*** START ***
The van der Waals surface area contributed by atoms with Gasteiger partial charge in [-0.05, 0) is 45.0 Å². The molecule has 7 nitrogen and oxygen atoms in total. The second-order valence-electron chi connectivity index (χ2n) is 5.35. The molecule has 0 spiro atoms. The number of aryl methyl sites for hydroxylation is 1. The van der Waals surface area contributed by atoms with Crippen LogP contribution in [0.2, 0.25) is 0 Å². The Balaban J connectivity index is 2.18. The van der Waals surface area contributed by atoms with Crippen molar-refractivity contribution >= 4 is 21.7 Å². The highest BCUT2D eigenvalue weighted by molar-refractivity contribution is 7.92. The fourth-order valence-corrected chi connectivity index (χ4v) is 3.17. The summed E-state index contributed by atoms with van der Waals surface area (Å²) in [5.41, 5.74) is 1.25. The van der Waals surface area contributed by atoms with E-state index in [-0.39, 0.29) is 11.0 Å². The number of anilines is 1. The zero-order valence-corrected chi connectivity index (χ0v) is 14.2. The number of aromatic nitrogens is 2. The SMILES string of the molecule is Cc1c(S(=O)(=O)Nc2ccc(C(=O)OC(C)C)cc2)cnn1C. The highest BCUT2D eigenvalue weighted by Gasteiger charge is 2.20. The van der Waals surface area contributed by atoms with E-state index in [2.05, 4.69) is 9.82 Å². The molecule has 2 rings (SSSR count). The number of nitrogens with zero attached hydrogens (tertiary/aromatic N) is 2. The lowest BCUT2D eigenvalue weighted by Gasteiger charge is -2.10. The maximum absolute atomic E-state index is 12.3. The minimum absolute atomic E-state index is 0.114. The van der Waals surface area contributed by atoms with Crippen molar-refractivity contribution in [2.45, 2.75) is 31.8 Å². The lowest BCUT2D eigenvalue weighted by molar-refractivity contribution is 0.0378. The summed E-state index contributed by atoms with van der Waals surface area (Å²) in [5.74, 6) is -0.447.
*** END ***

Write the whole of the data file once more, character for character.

The van der Waals surface area contributed by atoms with Gasteiger partial charge in [-0.05, 0) is 45.0 Å². The molecule has 7 nitrogen and oxygen atoms in total. The second-order valence-electron chi connectivity index (χ2n) is 5.35. The molecule has 0 spiro atoms. The number of aryl methyl sites for hydroxylation is 1. The van der Waals surface area contributed by atoms with Crippen LogP contribution in [0.2, 0.25) is 0 Å². The Balaban J connectivity index is 2.18. The van der Waals surface area contributed by atoms with Crippen molar-refractivity contribution >= 4 is 21.7 Å². The highest BCUT2D eigenvalue weighted by molar-refractivity contribution is 7.92. The fourth-order valence-corrected chi connectivity index (χ4v) is 3.17. The summed E-state index contributed by atoms with van der Waals surface area (Å²) in [5.41, 5.74) is 1.25. The van der Waals surface area contributed by atoms with E-state index in [-0.39, 0.29) is 11.0 Å². The number of anilines is 1. The zero-order valence-corrected chi connectivity index (χ0v) is 14.2. The number of aromatic nitrogens is 2. The SMILES string of the molecule is Cc1c(S(=O)(=O)Nc2ccc(C(=O)OC(C)C)cc2)cnn1C. The highest BCUT2D eigenvalue weighted by Gasteiger charge is 2.20. The van der Waals surface area contributed by atoms with E-state index in [2.05, 4.69) is 9.82 Å². The molecule has 2 rings (SSSR count). The number of nitrogens with zero attached hydrogens (tertiary/aromatic N) is 2. The lowest BCUT2D eigenvalue weighted by Gasteiger charge is -2.10. The maximum absolute atomic E-state index is 12.3. The minimum absolute atomic E-state index is 0.114. The van der Waals surface area contributed by atoms with Crippen molar-refractivity contribution in [2.45, 2.75) is 31.8 Å². The lowest BCUT2D eigenvalue weighted by molar-refractivity contribution is 0.0378. The summed E-state index contributed by atoms with van der Waals surface area (Å²) in [5.74, 6) is -0.447.